If two lines L1, L2 are parallel and a third line L3 is drawn from any point P1 on L1 to a point P2 on L2 and continued beyond P2,
Then the angle that L1 makes with the line L3 at point P1, and the angle L2 makes with the line L3 at point P2 (where the angles are on the same side of both lines) are equal.
Alternate angles are equal:
If two lines L1, L2 are parallel and a third line L3 is drawn from any point P1 on L1 to a point P2 on L2,
Then the angle L1 makes with the line L3 at point P1, and the angle L2 makes with the line L3 at point P2 (on the opposite sides of both lines) are equal.
For more on transversals and relations between the angles they create see
The page teaches concepts with some interactive illustrations, but presents no proofs.
Warning: several online proofs seem to have bugs due to carelessness.
Her proof just involves rotating a single directed line segment (or arrow, or pencil, or ...) through each of the angles in turn at the corners of the triangle, which must result in its ending up in its initial location pointing in the opposite direction, without ever crossing over itself.
An alternative presentation as a process
Available as printable PDF here.
I have been presenting this proof in talks and papers on mathematical discovery and reasoning for many years, until recently attributing it to Mary Ensor, as I had forgotten her change of name. For instance in
Aaron Sloman, 2008, Kantian Philosophy of Mathematics and Young Robots, in Intelligent Computer Mathematics, Eds. Autexier, S., Campbell, J., Rubio, J., Sorge, V., Suzuki, M., and Wiedijk, F., LLNCS no 5144, pp. 558-573, Springer, http://www.cs.bham.ac.uk/research/projects/cosy/papers#tr0802 Aaron Sloman, 2010, If Learning Maths Requires a Teacher, Where did the First Teachers Come From? In Proceedings Symposium on Mathematical Practice and Cognition, AISB 2010 Convention, De Montfort University, Leicester http://www.cs.bham.ac.uk/research/projects/cogaff/10.html#1001 And in talks on mathematical cognition and philosophy of mathematics here: http://www.cs.bham.ac.uk/research/projects/cogaff/talks/The presentations produced no responses -- either critical or approving, except that in an informal discussion recently a mathematician objected that the proof was unacceptable because the surface of a sphere would provide a counter example. However, the surface of a sphere provides no more and no less of a problem for Pardoe's proof than for the standard proofs since both proofs are restricted to planar surfaces.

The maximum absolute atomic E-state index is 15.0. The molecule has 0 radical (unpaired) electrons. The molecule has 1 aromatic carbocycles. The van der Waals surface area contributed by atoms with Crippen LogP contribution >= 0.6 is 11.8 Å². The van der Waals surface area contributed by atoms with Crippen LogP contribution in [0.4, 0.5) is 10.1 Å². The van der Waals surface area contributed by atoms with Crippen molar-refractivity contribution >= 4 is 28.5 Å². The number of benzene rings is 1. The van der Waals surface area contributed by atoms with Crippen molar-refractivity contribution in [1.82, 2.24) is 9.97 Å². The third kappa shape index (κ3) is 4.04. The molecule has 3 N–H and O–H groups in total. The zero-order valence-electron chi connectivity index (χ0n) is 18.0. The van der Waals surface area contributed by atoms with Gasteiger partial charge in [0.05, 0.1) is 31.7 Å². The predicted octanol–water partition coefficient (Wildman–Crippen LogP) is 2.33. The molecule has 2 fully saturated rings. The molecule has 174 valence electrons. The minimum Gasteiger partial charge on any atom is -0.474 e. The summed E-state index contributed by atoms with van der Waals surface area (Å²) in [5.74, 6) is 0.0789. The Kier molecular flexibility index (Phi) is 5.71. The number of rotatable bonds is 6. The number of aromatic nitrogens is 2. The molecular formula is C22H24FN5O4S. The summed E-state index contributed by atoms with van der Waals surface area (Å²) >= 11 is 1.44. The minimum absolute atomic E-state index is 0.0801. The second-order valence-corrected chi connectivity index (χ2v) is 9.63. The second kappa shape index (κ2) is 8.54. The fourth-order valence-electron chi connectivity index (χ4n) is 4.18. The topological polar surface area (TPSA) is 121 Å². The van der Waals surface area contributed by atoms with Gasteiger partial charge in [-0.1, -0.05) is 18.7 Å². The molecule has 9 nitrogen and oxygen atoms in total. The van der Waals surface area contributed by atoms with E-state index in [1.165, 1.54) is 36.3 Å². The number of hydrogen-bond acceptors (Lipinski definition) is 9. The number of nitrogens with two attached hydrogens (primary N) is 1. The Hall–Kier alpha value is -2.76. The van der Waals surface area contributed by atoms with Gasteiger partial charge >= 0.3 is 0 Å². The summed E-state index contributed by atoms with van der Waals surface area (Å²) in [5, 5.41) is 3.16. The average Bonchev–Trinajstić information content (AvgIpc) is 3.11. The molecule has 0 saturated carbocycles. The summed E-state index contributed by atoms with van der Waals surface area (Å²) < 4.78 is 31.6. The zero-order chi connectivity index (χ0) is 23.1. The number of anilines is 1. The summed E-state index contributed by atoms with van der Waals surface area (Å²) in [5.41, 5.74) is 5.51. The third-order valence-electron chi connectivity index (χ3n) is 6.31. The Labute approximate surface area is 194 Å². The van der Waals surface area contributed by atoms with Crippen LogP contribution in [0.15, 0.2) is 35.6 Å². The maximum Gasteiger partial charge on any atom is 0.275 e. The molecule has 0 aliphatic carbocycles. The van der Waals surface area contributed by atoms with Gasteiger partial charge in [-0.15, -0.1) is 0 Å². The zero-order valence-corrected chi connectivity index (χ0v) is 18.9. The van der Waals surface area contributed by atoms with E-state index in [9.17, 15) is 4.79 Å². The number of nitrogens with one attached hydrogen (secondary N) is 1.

There may be interesting generalisations of both proofs that are applicable to non-planar surfaces, but that's not the present topic.
I tried searching for online proofs to see if anyone else had discovered this proof or used it, but nothing turned up. The proof using rotation is so simple and so effective that both Mary Pardoe and I felt sure it must have been discovered previously.
From the ensuing discussion on the email list I was able to distill the following alternative views. (Participants and others are invited to comment on this summary.)
On this view the proof as presented is incomplete, and completing it would show it to be a variant of the standard proof.
I responded to this that I thought there was an interpretation of the Pardoe proof that did not assume anything about the possibility of parallel lines or any properties of parallel lines, though it might be possible to deduce the parallel postulate from what it did assume, namely that a line segment can be rotated and that successive rotations can be summed even if they are rotations about different points. (Later I tried to draft a partial axiomatisation to show how the parallel axiom could be by-passed. See below.)
I think this objection was based on an unproved assumption that it is impossible to prove the triangle sum theorem without assuming the parallel postulate (or something equivalent). The assumption is correct for some axiomatisations of Euclidean geometry.